Are prohibitions against government actions that threaten the enjoyment of freedom called civil liberties, civil rights, injunctions, or federalism?

Expert Answers

An illustration of the letter 'A' in a speech bubbles

The answer to your question would be injunctions. An injunction is a court order halting something from taking place. If the government took an action that violated a person’s civil liberties or civil rights, a person could go to court to get an injunction requesting that the given action be stopped. A person’s civil rights or civil liberties are rights or freedoms a person has. Federalism describes a system of government where states share power with the federal government.

A recent example of an injunction is when the National Football League suspended Tom Brady last season for the first four games of the season. Tom Brady went to court to get the suspension overturned. The court ruled that the commissioner of the National Football League, Roger Goodell, went too far in imposing the four-game suspension. As a result, Tom Brady was allowed to play in those games last season. As a footnote, it should be mentioned that the National Football League appealed this ruling and won the appeal. As a result, Tom Brady won’t play in the first four games this season.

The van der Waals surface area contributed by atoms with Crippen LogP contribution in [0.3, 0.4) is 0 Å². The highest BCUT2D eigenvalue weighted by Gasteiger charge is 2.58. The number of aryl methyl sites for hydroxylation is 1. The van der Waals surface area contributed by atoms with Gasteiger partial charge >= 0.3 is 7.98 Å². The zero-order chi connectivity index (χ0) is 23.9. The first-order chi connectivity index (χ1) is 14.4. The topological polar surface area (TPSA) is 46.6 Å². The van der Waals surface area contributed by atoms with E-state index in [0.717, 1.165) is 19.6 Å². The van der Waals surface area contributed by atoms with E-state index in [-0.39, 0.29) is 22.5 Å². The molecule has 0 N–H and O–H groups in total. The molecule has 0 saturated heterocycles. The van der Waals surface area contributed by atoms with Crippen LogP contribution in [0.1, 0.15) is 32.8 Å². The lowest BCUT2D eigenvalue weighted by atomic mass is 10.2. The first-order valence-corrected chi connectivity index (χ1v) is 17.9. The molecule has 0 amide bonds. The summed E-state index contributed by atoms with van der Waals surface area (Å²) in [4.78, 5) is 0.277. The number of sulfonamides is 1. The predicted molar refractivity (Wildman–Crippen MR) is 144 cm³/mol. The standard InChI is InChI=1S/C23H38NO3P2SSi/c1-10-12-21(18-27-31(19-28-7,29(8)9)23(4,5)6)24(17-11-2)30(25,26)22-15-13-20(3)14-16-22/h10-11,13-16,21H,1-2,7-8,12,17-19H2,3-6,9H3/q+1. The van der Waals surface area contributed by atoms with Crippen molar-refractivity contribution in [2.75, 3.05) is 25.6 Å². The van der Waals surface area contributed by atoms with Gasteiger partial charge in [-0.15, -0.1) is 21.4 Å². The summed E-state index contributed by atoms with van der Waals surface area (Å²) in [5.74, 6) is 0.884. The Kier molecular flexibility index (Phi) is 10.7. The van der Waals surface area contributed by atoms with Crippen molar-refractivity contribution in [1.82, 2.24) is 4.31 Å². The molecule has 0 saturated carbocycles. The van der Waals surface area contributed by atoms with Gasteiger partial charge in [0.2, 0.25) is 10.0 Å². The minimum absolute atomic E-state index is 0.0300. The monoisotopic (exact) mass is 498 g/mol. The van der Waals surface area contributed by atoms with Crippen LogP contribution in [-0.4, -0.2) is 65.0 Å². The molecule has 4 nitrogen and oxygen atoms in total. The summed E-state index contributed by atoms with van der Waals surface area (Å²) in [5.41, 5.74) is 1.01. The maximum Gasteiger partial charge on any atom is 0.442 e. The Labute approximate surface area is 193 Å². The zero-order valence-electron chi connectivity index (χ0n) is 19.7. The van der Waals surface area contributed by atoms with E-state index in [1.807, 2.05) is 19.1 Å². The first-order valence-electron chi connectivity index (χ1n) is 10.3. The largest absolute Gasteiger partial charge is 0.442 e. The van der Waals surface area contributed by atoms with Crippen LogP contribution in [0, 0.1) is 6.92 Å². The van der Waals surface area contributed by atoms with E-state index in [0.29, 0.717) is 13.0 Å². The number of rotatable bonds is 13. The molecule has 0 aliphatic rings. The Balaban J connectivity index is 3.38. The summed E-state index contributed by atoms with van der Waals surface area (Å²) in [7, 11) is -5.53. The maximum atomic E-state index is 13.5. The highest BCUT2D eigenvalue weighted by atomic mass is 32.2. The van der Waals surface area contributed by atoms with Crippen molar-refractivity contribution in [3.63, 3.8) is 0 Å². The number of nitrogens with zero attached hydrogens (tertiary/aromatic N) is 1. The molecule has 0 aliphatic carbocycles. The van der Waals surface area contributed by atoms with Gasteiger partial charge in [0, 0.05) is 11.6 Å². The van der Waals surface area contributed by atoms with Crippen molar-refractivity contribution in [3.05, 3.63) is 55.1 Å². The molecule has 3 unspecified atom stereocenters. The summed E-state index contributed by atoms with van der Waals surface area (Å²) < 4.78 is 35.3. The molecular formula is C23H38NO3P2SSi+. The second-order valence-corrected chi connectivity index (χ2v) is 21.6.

Another example of an injunction being used was when Martin Luther King, Jr. was put in jail in Birmingham in 1963. A temporary injunction was issued preventing a march from taking place without a permit. When the march was held in violation of the temporary injunction, Martin Luther King, Jr. was jailed.

There are three kinds of injunctions. A temporary injunction is a short-term situation allowing the court time to consider if a longer-lasting injunction should be issued. A preliminary injunction keeps something in place for a longer period of time. Usually, the preliminary injunction lasts until a case is decided. Sometimes when a person gets fired or suspended, they will ask for a preliminary injunction until the situation is resolved. A permanent injunction means that the given situation in question will remain in place permanently.

Therefore, when a person seeks to stop a government action because that action threatens a person’s civil rights or civil liberties, the person is asking for an injunction to be issued.

Approved by eNotes Editorial Team

We’ll help your grades soar

Start your 48-hour free trial and unlock all the summaries, Q&A, and analyses you need to get better grades now.

  • 30,000+ book summaries
  • 20% study tools discount
  • Ad-free content
  • PDF downloads
  • 300,000+ answers
  • 5-star customer support
Start your 48-Hour Free Trial